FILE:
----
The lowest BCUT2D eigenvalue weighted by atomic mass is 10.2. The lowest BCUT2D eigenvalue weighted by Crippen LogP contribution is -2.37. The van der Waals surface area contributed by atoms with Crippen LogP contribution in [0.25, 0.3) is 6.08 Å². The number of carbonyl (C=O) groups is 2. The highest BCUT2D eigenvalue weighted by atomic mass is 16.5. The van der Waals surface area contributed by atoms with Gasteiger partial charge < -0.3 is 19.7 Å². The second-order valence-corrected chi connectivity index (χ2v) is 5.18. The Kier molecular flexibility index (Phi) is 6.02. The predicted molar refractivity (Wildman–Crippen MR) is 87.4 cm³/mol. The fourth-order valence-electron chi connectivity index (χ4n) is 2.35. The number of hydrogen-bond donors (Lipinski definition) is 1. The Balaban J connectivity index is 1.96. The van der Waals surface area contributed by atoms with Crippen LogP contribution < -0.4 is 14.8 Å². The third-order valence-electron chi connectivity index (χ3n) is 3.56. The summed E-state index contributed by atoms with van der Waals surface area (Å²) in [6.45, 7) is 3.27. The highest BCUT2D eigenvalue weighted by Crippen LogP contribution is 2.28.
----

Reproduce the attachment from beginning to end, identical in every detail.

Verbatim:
The lowest BCUT2D eigenvalue weighted by atomic mass is 10.2. The lowest BCUT2D eigenvalue weighted by Crippen LogP contribution is -2.37. The van der Waals surface area contributed by atoms with Crippen LogP contribution in [0.25, 0.3) is 6.08 Å². The number of carbonyl (C=O) groups is 2. The highest BCUT2D eigenvalue weighted by atomic mass is 16.5. The van der Waals surface area contributed by atoms with Gasteiger partial charge < -0.3 is 19.7 Å². The second-order valence-corrected chi connectivity index (χ2v) is 5.18. The Kier molecular flexibility index (Phi) is 6.02. The predicted molar refractivity (Wildman–Crippen MR) is 87.4 cm³/mol. The fourth-order valence-electron chi connectivity index (χ4n) is 2.35. The number of hydrogen-bond donors (Lipinski definition) is 1. The Balaban J connectivity index is 1.96. The van der Waals surface area contributed by atoms with Crippen LogP contribution < -0.4 is 14.8 Å². The third-order valence-electron chi connectivity index (χ3n) is 3.56. The summed E-state index contributed by atoms with van der Waals surface area (Å²) in [6.45, 7) is 3.27. The highest BCUT2D eigenvalue weighted by Crippen LogP contribution is 2.28.